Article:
Photo/illustration by Josh Pachio/Arts & Entertainment/Life & Culture Editor
By Allison Turner
There has been a lot of social media outcry lately pitting the right to own an assault rifle against the freedom to be safe at a public institution. But let’s examine what the right to own a firearm really entails.
The Second Amendment states: “A well regulated militia, being necessary to the security of a free state, the right of the people to keep and bear arms, shall not be infringed.”
This nation seems to have forgotten that we have no use for militias anymore. The people do not need to defend themselves now that we have a system in place to do just that, therefore they have no need for high powered firearms. And in the case of colonial living, guns were far less advanced and required less regulation.
The Second Amendment is clearly outdated and shouldn’t be used to argue for gun rights until it is adjusted to align with today’s society.
I’m not saying do away with our right to own a gun, I’m saying that we have evolved and our legislation should mirror that.
In response to the number of teen driver accidents, California lawmakers recently proposed raising the age of a provisional license to 21. How is this any different than controlling the sell of weapons to those under 21.
The recent catastrophic shooting in Florida has prompted the president to offer a short sighted solution: solve the school shooting crisis by putting more guns in school.
Like fighting fire with fire, introducing more guns into the system seems like a good idea, until it is not. Putting more guns in schools is another hazard, and the costs alone to arm and train the projected 700,000 teachers is a cool $1 billion, according to the “Washington Post.”
And where is this money going to come from? Teachers aren’t paid enough to teach let alone take on the responsibility of law enforcement. They frequently have to pay out of pocket for tissues and art supplies, will they have to pay for bullets too?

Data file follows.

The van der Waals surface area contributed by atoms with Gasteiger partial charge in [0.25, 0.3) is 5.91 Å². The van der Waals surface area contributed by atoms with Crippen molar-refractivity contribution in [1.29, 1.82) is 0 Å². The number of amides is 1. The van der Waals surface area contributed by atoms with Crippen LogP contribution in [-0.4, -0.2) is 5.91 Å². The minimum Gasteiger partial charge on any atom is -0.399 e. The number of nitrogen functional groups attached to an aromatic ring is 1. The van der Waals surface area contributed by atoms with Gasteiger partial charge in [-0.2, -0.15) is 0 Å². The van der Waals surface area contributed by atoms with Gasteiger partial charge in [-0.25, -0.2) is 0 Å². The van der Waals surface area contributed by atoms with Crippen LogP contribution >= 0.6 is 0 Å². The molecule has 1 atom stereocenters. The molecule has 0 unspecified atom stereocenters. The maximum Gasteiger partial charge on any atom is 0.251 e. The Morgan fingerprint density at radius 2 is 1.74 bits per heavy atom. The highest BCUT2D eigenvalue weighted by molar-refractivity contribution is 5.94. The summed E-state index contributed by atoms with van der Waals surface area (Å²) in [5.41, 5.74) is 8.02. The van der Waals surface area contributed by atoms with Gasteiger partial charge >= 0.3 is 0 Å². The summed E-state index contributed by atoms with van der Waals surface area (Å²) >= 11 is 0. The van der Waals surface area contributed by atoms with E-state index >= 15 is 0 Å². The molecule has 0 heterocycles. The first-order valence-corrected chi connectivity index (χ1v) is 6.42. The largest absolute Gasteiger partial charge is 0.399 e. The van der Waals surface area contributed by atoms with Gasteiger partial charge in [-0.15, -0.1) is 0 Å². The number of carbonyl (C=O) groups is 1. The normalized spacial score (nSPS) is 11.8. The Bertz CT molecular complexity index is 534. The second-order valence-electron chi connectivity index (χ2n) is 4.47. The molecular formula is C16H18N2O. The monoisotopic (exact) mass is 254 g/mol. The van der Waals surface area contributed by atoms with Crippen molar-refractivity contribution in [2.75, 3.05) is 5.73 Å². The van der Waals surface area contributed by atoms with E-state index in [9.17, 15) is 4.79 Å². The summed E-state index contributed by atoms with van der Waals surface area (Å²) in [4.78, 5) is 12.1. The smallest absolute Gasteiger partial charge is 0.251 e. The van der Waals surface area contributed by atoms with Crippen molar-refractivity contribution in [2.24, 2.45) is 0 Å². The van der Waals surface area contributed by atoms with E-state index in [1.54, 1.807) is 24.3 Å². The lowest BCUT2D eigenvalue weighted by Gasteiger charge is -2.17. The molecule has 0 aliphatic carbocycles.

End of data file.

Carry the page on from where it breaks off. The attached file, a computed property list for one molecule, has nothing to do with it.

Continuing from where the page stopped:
So let’s say a teacher puts her issued gun in her purse. Now a disgruntled student has access to a weapon and thus has the potential to start a school shooting. On the other hand, let’s say the gun is stored in a safe. Now students don’t have access, but the teacher will not have ample time to retrieve the firearm before an active shooter gets into the classroom.
In either situation, having a firearm in the classroom does not put students at less risk.
This solution masks the real problem: how was a mentally unstable 19 year old able to legally obtain an assault rifle?
In his case, the AR-15 in question was legally purchased from a gun shop. Florida law requires a minimal background check and the buyer must be at least 18 years old. These inadequate requirements make it easy for both official and private sellers to push semiautomatic weapons.
Our country has created, in essence, a loophole for acquiring firearms. Gun shows across the country take advantage of dismal requirements and offer easy access and cash exchanges for numerous types of guns. Most shows are open to the public, and many are unregulated as is the case with Florida.
Gun shows are often comprised of private collectors or vendors. This means that anyone can buy a firearm from these booths without having to fill out the mandatory federal forms.
This country has a problem, a problem that has been left untreated for far too long. Gun violence is rampant, and the recent tragedy should be an eye opener. To me, the solution seems clear: the government needs to step up or step out. The people have spoken and it’s time the government adjusts the laws to meet our calls.